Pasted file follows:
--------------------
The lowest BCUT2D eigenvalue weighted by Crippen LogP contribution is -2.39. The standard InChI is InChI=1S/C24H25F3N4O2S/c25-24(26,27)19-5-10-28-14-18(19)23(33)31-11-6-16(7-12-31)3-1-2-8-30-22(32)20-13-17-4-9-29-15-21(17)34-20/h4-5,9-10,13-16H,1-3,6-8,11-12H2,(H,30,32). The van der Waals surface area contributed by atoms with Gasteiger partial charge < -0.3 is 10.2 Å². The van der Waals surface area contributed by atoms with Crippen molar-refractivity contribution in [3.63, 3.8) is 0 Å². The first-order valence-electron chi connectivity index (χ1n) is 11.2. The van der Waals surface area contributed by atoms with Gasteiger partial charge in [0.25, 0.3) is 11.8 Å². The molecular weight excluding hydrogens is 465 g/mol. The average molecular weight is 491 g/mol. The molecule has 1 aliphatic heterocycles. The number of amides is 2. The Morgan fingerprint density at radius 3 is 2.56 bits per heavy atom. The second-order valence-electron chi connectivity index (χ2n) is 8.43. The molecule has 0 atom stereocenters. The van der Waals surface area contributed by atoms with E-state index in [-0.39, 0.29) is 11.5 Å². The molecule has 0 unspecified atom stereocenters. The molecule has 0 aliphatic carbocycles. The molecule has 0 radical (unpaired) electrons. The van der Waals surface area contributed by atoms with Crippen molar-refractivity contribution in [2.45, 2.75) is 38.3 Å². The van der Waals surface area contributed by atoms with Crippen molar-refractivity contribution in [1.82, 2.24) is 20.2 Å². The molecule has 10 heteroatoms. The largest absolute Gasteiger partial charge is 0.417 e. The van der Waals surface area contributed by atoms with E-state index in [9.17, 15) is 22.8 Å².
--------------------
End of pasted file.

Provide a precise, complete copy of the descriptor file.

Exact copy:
The lowest BCUT2D eigenvalue weighted by Crippen LogP contribution is -2.39. The standard InChI is InChI=1S/C24H25F3N4O2S/c25-24(26,27)19-5-10-28-14-18(19)23(33)31-11-6-16(7-12-31)3-1-2-8-30-22(32)20-13-17-4-9-29-15-21(17)34-20/h4-5,9-10,13-16H,1-3,6-8,11-12H2,(H,30,32). The van der Waals surface area contributed by atoms with Gasteiger partial charge < -0.3 is 10.2 Å². The van der Waals surface area contributed by atoms with Crippen molar-refractivity contribution in [3.63, 3.8) is 0 Å². The first-order valence-electron chi connectivity index (χ1n) is 11.2. The van der Waals surface area contributed by atoms with Gasteiger partial charge in [0.25, 0.3) is 11.8 Å². The molecular weight excluding hydrogens is 465 g/mol. The average molecular weight is 491 g/mol. The molecule has 1 aliphatic heterocycles. The number of amides is 2. The Morgan fingerprint density at radius 3 is 2.56 bits per heavy atom. The second-order valence-electron chi connectivity index (χ2n) is 8.43. The molecule has 0 atom stereocenters. The van der Waals surface area contributed by atoms with E-state index in [-0.39, 0.29) is 11.5 Å². The molecule has 0 unspecified atom stereocenters. The molecule has 0 aliphatic carbocycles. The molecule has 0 radical (unpaired) electrons. The van der Waals surface area contributed by atoms with Crippen molar-refractivity contribution in [2.45, 2.75) is 38.3 Å². The van der Waals surface area contributed by atoms with Crippen molar-refractivity contribution in [1.82, 2.24) is 20.2 Å². The molecule has 10 heteroatoms. The largest absolute Gasteiger partial charge is 0.417 e. The van der Waals surface area contributed by atoms with E-state index in [9.17, 15) is 22.8 Å².